Though I suppose we all pine for a world fueled solely by wind and solar, the details for how we get there seem left behind by pretty words.
In the meantime, the hard work of keeping the lights on, the schools open and the hospitals running always seem relegated to those with dirty fingernails.
It seems metaphorically fitting, then, to note that no one really talks about the Leap Manifesto anymore. In 2016, the party agreed to study the manifesto for two years; by the 2018 convention, that plan had “fizzled.” Lewis didn’t even show up.
The public relations victory secured for Klein and her cadre clocked, the whole thing was promptly forgotten while Notley had to get back to the yeoman’s work of government; managing a sliding budget, a trade dispute with B.C. and billions in lost revenue thanks to a lack of pipeline capacity.
There was gossip even in 2016 about the Alberta NDP formally splitting from the federal party. Of rebranding itself as a much more pragmatic leftist alternative to whatever radical windmilling the Ottawa orangies were going on about.
Unfortunately, it didn’t happen, then. But Notley’s most recent shot is both telling and cutting.
“I am a New Democrat that comes from the part of the party that understands that you don’t bring about equality and fairness without focusing on jobs for regular working people,” she told the Journal. “To forget that and to throw them under the bus as collateral damage in pursuit of some other high-level policy objective is a recipe for failure and it’s also very elitist.”
Despite the comments of one of his most successful premiers, Singh continues to double down on the anti-pipeline gambit by announcing he will seek to represent the seat of Burnaby South in an upcoming by-election.
The NDP leader—who currently does not sit in Parliament—could have waited for a seat in Ontario, the province in which he maintains actual roots. Instead, he chose Burnaby, the political epicentre of protests against the TransMountain expansion. A suburb where the benchmark detached house price now hovers at just under $1.7 million.
Fun fact: I grew up Burnaby North, and in the neighbouring Tri-Cities, Maple Ridge and Pitt Meadows. My mother raised her daughter by working at the Shellburn Distribution Terminal, one of several oil-handling facilities currently operating on Burrard Inlet. I grew up picking blackberries in the greenpatch outside my daycare, located just a few blocks away from the Burnaby Terminal that KinderMorgan hoped to expand before the federal government announced plans to buy out TransMountain. And I, like many other area residents, frittered much of my childhood building forts and hiking trails marked by pipelines buried below the greenbelt.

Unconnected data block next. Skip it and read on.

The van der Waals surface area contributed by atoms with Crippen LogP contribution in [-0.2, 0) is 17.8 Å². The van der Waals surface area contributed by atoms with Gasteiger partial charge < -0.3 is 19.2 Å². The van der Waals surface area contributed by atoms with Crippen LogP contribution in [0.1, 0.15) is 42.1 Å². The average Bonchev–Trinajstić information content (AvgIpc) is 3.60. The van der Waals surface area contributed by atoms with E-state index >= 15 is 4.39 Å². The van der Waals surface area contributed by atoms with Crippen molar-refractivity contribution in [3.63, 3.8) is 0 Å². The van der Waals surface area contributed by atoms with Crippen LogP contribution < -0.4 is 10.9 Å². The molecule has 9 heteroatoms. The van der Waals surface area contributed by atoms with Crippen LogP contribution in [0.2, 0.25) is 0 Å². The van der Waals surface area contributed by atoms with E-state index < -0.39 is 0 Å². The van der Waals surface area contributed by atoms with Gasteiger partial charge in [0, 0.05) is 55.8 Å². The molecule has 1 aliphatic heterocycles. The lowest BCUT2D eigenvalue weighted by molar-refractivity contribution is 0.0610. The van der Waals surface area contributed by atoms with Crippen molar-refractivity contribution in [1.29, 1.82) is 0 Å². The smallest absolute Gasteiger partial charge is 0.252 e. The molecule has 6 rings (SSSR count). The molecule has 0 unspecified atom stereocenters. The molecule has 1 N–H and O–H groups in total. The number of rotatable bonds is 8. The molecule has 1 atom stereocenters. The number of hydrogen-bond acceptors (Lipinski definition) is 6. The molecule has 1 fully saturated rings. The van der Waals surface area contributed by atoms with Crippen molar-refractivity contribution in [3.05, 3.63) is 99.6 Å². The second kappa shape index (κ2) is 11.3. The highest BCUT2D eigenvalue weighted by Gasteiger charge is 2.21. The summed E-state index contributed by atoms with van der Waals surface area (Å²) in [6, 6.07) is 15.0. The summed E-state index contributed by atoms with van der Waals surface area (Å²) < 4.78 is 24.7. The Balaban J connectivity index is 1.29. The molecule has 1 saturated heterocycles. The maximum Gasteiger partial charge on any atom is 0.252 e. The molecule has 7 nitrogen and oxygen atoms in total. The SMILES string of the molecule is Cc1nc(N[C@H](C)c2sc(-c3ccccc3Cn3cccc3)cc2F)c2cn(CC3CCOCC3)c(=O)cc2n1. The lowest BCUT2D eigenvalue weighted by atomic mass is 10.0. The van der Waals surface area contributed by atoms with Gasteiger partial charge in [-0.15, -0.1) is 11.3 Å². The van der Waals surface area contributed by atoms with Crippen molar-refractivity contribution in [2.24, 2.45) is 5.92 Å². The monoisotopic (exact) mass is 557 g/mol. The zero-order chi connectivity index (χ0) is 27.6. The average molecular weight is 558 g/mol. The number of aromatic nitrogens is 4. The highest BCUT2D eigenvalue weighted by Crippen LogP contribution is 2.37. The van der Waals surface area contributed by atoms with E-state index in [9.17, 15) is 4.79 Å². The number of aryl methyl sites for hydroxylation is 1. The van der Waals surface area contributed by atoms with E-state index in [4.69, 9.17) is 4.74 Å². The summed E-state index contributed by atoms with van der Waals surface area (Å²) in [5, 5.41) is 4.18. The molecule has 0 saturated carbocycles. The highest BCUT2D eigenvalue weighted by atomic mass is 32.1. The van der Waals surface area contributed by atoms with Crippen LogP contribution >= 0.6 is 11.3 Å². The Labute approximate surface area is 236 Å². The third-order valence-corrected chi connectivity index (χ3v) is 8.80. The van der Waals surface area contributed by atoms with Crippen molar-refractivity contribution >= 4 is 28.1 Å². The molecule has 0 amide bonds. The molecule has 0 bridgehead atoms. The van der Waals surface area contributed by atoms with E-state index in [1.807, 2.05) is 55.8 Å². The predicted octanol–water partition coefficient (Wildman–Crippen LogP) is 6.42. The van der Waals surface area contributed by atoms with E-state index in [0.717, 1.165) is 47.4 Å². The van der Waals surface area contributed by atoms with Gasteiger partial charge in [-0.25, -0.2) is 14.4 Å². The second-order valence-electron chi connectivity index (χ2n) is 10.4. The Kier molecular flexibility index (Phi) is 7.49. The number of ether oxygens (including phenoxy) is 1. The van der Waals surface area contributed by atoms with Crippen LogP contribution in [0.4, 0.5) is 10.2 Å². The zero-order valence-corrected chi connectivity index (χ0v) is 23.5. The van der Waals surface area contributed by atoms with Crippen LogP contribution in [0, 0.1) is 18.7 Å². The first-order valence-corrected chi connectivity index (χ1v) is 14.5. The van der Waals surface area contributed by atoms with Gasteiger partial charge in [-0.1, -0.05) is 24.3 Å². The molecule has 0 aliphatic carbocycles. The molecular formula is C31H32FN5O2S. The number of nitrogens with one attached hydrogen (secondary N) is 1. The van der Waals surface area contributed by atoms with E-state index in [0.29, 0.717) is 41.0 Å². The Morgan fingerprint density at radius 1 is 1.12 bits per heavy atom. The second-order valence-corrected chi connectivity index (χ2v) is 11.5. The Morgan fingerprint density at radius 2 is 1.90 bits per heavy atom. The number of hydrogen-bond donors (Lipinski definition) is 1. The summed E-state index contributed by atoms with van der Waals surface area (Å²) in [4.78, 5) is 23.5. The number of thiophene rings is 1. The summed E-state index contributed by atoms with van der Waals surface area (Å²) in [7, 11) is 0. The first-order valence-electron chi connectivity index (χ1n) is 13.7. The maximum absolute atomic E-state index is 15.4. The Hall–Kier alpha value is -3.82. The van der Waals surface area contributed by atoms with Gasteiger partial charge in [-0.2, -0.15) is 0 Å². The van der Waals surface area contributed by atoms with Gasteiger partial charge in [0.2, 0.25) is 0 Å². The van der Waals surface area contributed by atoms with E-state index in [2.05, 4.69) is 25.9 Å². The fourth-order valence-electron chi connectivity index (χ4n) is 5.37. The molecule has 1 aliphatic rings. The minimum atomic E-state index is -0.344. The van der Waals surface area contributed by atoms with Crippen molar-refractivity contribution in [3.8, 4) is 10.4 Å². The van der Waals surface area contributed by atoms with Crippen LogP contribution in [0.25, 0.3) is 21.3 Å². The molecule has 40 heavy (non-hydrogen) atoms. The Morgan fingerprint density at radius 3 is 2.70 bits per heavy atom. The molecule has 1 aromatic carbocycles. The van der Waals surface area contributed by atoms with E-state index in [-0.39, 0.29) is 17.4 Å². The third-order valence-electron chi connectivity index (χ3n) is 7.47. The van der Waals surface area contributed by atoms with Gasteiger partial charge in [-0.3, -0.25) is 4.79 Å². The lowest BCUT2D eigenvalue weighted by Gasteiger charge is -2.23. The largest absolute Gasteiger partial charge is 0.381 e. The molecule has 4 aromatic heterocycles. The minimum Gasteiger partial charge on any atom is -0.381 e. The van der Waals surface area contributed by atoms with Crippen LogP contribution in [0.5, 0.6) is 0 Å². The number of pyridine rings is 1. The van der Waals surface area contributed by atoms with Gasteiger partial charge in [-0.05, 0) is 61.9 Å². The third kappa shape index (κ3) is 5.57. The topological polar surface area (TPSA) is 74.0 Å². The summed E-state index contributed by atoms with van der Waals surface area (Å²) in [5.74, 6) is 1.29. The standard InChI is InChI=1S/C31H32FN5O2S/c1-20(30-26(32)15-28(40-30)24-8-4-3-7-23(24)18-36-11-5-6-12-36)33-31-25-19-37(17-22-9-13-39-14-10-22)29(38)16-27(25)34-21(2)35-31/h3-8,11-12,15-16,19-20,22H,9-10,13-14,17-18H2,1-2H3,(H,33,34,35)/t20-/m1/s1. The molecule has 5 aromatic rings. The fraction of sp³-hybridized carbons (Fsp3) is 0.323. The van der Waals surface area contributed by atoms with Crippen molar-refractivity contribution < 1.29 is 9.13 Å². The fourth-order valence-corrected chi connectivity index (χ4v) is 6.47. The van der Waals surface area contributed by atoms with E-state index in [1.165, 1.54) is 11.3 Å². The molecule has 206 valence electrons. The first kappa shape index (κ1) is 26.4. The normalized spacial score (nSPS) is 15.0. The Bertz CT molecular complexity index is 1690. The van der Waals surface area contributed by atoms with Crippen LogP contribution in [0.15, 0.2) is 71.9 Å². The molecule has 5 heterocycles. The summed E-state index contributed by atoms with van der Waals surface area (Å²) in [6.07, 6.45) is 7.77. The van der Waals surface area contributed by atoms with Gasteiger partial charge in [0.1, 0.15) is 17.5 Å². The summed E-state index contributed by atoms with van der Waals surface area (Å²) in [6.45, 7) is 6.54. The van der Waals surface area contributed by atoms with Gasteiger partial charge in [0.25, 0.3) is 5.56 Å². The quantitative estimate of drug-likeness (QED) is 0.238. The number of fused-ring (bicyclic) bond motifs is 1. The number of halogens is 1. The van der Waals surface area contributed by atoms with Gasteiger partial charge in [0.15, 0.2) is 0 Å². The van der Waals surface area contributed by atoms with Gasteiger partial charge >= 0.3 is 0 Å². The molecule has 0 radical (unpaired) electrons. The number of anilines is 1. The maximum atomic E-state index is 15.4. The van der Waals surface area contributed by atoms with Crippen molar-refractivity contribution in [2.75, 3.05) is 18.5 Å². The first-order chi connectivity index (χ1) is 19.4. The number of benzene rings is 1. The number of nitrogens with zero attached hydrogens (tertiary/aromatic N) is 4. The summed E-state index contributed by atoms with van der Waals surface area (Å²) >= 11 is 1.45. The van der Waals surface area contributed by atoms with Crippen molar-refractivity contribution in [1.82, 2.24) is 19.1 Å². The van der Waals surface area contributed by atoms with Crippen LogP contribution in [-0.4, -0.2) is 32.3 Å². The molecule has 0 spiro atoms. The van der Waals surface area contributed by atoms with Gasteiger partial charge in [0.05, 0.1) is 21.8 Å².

The oil and gas industry is nothing new for Burnaby. It’s been there for generations, though the past by no means binds us to the future.
And I haven’t lived there in a long time—and couldn’t afford to return even if there were a job to take me. So I am in a poor position to know, now, just how heated the pipeline debate has become there. No doubt, Singh will score many points on the national front by championing the opposition to TransMountain.
But among his presumed constituents? It wouldn’t surprise me if their real concerns were much more grounded in housing prices and economic realities than in the broader symbolic gestures, however important they may be for defining ourselves. Hosting a party leader is a point of pride for any riding, but it helps, I suspect, to have your feet planted in the dirt of the place you live for a while. In this respect, Singh could take a tip from Notley.
MORE BY JEN GERSON:
- Brian Pallister is Manitoba’s paradox premier
- The Ontario PCs got their majority. Have they also been cursed?
- What the Doug Ford tape really means—and what it doesn’t
- Beer, wine and pot next to candy bars: Does Kathleen Wynne know how great that sounds?